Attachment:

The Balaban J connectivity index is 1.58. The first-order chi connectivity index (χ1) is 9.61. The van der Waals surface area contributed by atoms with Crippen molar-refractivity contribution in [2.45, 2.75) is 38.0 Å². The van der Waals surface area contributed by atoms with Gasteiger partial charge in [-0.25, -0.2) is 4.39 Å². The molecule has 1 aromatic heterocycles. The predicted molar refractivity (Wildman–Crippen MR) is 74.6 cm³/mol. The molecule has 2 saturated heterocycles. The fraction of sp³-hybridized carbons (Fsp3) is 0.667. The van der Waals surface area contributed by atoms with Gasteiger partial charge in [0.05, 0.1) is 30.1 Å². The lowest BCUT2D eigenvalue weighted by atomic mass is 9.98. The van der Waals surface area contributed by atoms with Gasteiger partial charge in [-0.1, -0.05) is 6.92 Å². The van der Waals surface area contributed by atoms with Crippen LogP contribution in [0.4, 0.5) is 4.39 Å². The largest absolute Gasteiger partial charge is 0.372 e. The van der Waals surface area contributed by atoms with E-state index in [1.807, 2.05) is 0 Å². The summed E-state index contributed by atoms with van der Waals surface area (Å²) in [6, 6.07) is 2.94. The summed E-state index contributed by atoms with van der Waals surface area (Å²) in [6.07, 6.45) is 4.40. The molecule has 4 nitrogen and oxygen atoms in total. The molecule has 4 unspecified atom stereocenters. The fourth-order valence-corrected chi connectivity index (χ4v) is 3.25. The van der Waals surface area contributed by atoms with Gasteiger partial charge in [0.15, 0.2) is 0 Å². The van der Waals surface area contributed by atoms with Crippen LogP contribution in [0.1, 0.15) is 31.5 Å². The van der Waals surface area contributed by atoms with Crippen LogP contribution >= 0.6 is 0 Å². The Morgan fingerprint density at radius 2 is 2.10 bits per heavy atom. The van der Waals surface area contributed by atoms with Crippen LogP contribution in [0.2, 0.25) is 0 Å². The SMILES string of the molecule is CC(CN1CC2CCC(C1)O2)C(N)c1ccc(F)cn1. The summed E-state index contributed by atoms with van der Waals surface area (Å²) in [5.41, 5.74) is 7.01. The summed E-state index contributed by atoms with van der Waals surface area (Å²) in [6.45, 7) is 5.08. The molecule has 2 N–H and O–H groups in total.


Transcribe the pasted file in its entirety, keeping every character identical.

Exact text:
The Balaban J connectivity index is 1.58. The first-order chi connectivity index (χ1) is 9.61. The van der Waals surface area contributed by atoms with Crippen molar-refractivity contribution in [2.45, 2.75) is 38.0 Å². The van der Waals surface area contributed by atoms with Gasteiger partial charge in [-0.25, -0.2) is 4.39 Å². The molecule has 1 aromatic heterocycles. The predicted molar refractivity (Wildman–Crippen MR) is 74.6 cm³/mol. The molecule has 2 saturated heterocycles. The fraction of sp³-hybridized carbons (Fsp3) is 0.667. The van der Waals surface area contributed by atoms with Gasteiger partial charge in [0.05, 0.1) is 30.1 Å². The lowest BCUT2D eigenvalue weighted by atomic mass is 9.98. The van der Waals surface area contributed by atoms with Gasteiger partial charge in [-0.1, -0.05) is 6.92 Å². The van der Waals surface area contributed by atoms with Crippen LogP contribution in [0.4, 0.5) is 4.39 Å². The largest absolute Gasteiger partial charge is 0.372 e. The van der Waals surface area contributed by atoms with E-state index in [1.807, 2.05) is 0 Å². The summed E-state index contributed by atoms with van der Waals surface area (Å²) in [6, 6.07) is 2.94. The summed E-state index contributed by atoms with van der Waals surface area (Å²) in [6.07, 6.45) is 4.40. The molecule has 4 nitrogen and oxygen atoms in total. The molecule has 4 unspecified atom stereocenters. The fourth-order valence-corrected chi connectivity index (χ4v) is 3.25. The van der Waals surface area contributed by atoms with Gasteiger partial charge in [0.15, 0.2) is 0 Å². The van der Waals surface area contributed by atoms with Crippen LogP contribution in [0.1, 0.15) is 31.5 Å². The van der Waals surface area contributed by atoms with Crippen LogP contribution >= 0.6 is 0 Å². The Morgan fingerprint density at radius 2 is 2.10 bits per heavy atom. The van der Waals surface area contributed by atoms with Crippen LogP contribution in [0.2, 0.25) is 0 Å². The SMILES string of the molecule is CC(CN1CC2CCC(C1)O2)C(N)c1ccc(F)cn1. The summed E-state index contributed by atoms with van der Waals surface area (Å²) in [5.41, 5.74) is 7.01. The summed E-state index contributed by atoms with van der Waals surface area (Å²) in [6.45, 7) is 5.08. The molecule has 2 N–H and O–H groups in total.